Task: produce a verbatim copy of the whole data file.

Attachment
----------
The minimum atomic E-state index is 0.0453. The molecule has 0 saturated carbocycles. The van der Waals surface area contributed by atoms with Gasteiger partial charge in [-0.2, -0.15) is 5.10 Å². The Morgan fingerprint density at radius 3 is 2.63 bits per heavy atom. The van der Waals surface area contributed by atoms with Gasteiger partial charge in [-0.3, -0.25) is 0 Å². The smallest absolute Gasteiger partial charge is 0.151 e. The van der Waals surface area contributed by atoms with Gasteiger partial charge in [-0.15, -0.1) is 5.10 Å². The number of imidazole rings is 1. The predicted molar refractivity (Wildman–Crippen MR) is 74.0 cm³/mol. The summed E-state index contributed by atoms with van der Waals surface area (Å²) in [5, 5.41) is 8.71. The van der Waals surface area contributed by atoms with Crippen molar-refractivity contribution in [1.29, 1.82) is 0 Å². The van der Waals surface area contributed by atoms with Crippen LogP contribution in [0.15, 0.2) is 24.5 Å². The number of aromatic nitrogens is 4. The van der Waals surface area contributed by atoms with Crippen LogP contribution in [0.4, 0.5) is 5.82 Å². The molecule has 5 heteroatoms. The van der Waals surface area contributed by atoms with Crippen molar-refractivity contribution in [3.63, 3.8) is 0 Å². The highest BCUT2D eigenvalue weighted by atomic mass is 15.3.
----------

The minimum atomic E-state index is 0.0453. The molecule has 0 saturated carbocycles. The van der Waals surface area contributed by atoms with Gasteiger partial charge in [-0.2, -0.15) is 5.10 Å². The Morgan fingerprint density at radius 3 is 2.63 bits per heavy atom. The van der Waals surface area contributed by atoms with Gasteiger partial charge in [-0.3, -0.25) is 0 Å². The smallest absolute Gasteiger partial charge is 0.151 e. The van der Waals surface area contributed by atoms with Gasteiger partial charge in [-0.15, -0.1) is 5.10 Å². The number of imidazole rings is 1. The predicted molar refractivity (Wildman–Crippen MR) is 74.0 cm³/mol. The summed E-state index contributed by atoms with van der Waals surface area (Å²) in [5, 5.41) is 8.71. The van der Waals surface area contributed by atoms with Crippen molar-refractivity contribution in [1.29, 1.82) is 0 Å². The van der Waals surface area contributed by atoms with Crippen LogP contribution in [0.15, 0.2) is 24.5 Å². The number of aromatic nitrogens is 4. The van der Waals surface area contributed by atoms with Crippen LogP contribution in [0.4, 0.5) is 5.82 Å². The molecule has 5 heteroatoms. The van der Waals surface area contributed by atoms with Crippen molar-refractivity contribution in [3.63, 3.8) is 0 Å². The highest BCUT2D eigenvalue weighted by atomic mass is 15.3.